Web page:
AIDS TOTS USED AS 'GUINEA PIGS'

New York Post
February 29, 2004


The state Health Department has launched a probe into potentially dangerous drug research conducted on HIV-infected infants and children at a Manhattan foster-care agency, The Post has learned.
Some 50 foster kids were used as "guinea pigs" in 13 experiments with high doses of AIDS medications at Manhattan's Incarnation Children's Center, sources said.

Most of the ICC experiments were funded by federal grants and in some cases, pharmaceutical companies. They used city foster children, who were sent to the Catholic Archdiocese-run facility by the Administration for Children's Services.

ICC was involved in 36 different experiments, according to the National Institutes of Health Web site. One study researched "HIV Wasting Syndrome," which studied how a child's body changes when his medication is altered.

A handful of the experiments involved combining up to six AIDS drugs - so-called "cocktails" - in children as young as 3 months, and another explores the reaction of not one, but two doses of the measles vaccine in kids ages 6 to 7 months.

Other studies tested the "safety," "tolerance" and "toxicity" of AIDS drugs.

"They are torturing these kids, and it is nothing short of murder," said Michael Ellner, a minister and president of Health Education AIDS Liaison, an advocacy group for HIV parents.

Biochemist Dr. David Rasnick, a visiting scholar at the University of California at Berkeley and an expert in AIDS medication, was outraged because the drugs, alone or combined, have "acute toxicity which could be fatal."

He said the drugs' side effects include severe liver damage, cancerous tumors, severe anemia, muscle wasting, severe and life-threatening rashes and "buffalo hump," where fatty tissues accumulate behind the neck.

Housed in a former convent and run by the Archdiocese of New York's Catholic Charities, the foster-care agency described the experiments on its own Web site, which was abruptly shut down after The Post began making inquiries.

Archdiocese spokesman Joseph Zwilling said experiments at ICC were halted in 2002. He said he did not know why. Zwil- ling also said he did not know if any children had died.

An ACS spokeswoman said the agency hasn't approved any new experiments since 2000 because the "risks outweighed the benefits." She declined to explain further. That agency is also reviewing its files on the case.

Jacqueline Hoerger was a pediatric nurse at ICC from 1989 to 1993 and said the experimentation was going on even back then. "We were taught that any symptom we saw was HIV-related," said Hoerger, 43. "The vomiting, diarrhea, wasting syndrome, the neurological side effects - they were dying. There was death."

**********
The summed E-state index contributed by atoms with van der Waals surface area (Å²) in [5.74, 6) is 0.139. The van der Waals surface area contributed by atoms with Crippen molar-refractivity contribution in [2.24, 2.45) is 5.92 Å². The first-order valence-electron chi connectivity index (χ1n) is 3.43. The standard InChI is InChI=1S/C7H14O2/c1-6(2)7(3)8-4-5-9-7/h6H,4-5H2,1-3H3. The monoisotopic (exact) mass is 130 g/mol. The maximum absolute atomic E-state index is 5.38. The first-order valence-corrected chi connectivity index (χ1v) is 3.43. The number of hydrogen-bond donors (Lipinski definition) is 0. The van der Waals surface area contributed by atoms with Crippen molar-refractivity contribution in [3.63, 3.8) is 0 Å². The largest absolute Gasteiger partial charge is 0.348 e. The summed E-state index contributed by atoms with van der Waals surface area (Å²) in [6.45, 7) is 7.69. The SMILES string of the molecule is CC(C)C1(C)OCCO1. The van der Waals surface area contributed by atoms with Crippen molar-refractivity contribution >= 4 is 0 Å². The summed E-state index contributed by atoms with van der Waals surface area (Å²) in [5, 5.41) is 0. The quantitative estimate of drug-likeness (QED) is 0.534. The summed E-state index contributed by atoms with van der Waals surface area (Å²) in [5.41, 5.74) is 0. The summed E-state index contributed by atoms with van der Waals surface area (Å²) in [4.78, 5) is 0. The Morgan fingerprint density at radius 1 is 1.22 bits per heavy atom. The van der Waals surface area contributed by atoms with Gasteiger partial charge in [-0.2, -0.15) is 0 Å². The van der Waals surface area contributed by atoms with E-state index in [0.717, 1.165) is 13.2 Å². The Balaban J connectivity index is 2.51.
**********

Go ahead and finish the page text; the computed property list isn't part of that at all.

She didn't think doctors were doing anything wrong, however, until years later, when she tried to adopt two of the foster girls. When she refused to give the kids the center's high-powered AIDS cocktails for fear it was making them sicker, ACS had social workers take the children away from her.

Advocates for children question the ethics of experimenting on foster kids - especially those too young to know what's happening to them.

"The most vulnerable, disadvantaged children are being exploited by powerful entities and used as guinea pigs as if they were not human beings," said Vera Sharav from the Alliance for Human Research and Protection.

The tests were conducted by doctors from Columbia Presbyterian Medical Center, which was affiliated with ICC until 2002 and reaped the financial benefits of the research.

"Through these trials, children at the ICC outpatient clinic gained access to state-of-the-art treatments for HIV," said Annie Bayne, a Columbia spokeswoman.

ACS policy states it seeks parental consent before a child is enrolled in a study. If the parents cannot be found, ACS's medical and legal divisions, and its commissioner, must all approve.

The condition, however, is that the experiment "offer each participating child a significant potential benefit, a concomitant minimal risk of injury or harm," ACS spokeswoman MacLean Guthrie said.

Fire Commissioner Nicholas Scoppetta, who headed ACS at the time of the experiments, refused comment.

Officials at ICC, which was established in 1989 to house and care for HIV-infected "boarder babies" left stranded in city hospitals, refused to talk to The Post.
 
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